“I think we will measure success by how impactful we are in local leagues, because what you see is teams starting to, you know, get organised and give themselves a chance to win their local leagues in order to come and participate in the BAL. So we’re gonna have that local effect.”

Way bigger than basketball

While the BAL may seem very team and player-focused, the dream is far larger. It’s a whole ecosystem that allows teams to grow locally and build business opportunities that can sustain them, all feeding into the BAL – and other programs on the continent.

“It’s the number two sport on the continent. So we don’t really, you know, limit ourselves, we feel like, in the way also we are growing the league, it’s. what we say is, it’s bigger than basketball. We want the most casual fans or people who may not be huge sports fans, to still find engagement touchpoints with our league… fans of all ages, from all across genders, can find the product attractive and find a reason to want to be at the games or consume our merchandising. That’s, you know, I think that’s gonna offer us opportunities. The biggest segment is young, and Africa is the youngest continent. So this is why we like our chances in terms of, you know, how far we can go and take this league.”

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While there is certainly financial risk – as other investors in the wider African sports ecosystem have discovered to their cost – the potential positive impact of the BAL could range far beyond the financial, or even the developmental, impact on basketball alone. There is likely to be a significant impact on other sports, according to Fall.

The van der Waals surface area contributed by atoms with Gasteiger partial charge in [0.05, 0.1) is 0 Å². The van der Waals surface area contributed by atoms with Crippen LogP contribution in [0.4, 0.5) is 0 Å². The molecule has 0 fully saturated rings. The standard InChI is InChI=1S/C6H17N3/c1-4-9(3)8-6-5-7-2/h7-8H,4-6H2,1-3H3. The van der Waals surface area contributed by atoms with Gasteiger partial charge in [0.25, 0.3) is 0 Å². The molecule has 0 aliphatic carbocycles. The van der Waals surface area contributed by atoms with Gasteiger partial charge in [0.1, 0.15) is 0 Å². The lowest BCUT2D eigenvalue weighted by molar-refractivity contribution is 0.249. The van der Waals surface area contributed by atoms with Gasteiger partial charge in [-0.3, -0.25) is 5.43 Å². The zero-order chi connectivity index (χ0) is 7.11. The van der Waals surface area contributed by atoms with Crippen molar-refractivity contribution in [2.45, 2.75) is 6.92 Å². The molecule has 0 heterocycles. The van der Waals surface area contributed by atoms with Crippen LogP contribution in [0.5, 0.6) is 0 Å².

“We have an opportunity to bring to build a robust basketball business industry, and that is going to anchor a robust sports business industry, across Africa.”

The rivalries building up in the league are already becoming legend and that has had an amplifying effect. US Monastir of Tunisia’s revenge win over Petro de Luanda of Angol in the finals had fans talking from one end of the continent to the other.

Gary Rathbone, head of sports at South Africa’s public broadcaster, SABC, one of the continent’s largest TV stations, had this to say of the league’s influence:

“I think the main impact had been getting African sports fans excited about basketball as a game beyond their own borders. In the same way that the UEFA Champions League has made European football about more than just the various national leagues, the BAL has got fans to appreciate the game across borders or regional teams. In the future I can see Kenyans supporting Angolan teams, South Africans supporting Egyptian teams, Egyptians supporting Nigerian teams and that sort of thing. As in the UCL, as some teams come to dominate the league, their supporter base will expand beyond their local regions. That will benefit the game of basketball across Africa as a whole.”

Support from fans is also likely to see a big boost from Nigeria as Nigerian basketball “gets its groove back”. The country seems to have reversed a controversial decision to withdraw from international competition until warring factions of the country’s national basketball management resolve a leadership dispute.

“Nigeria, I have no doubt is, you know, on its way to being resolved. That country certainly needs to be on the forefront because we know what it represents – what it can mean, in terms of being on the global stage – and being able to challenge any country, you know, and I’m talking basketball specifically; we want Nigeria, Angola, Senegal, any of these countries to go and compete for medals in in the Olympics or World Championship, Cameroon, you know, so, for me, that’s really what the opportunities are. I have no doubt that the Basketball African League is going to help in this process because we’re going to have stronger national leagues,” Fall said in conclusion.

Certainly, there’s a new dynamism in African basketball, a focus that has not been there before. And that can only be a good thing – for basketball, for youth development and for African sports in general.

By The African Mirror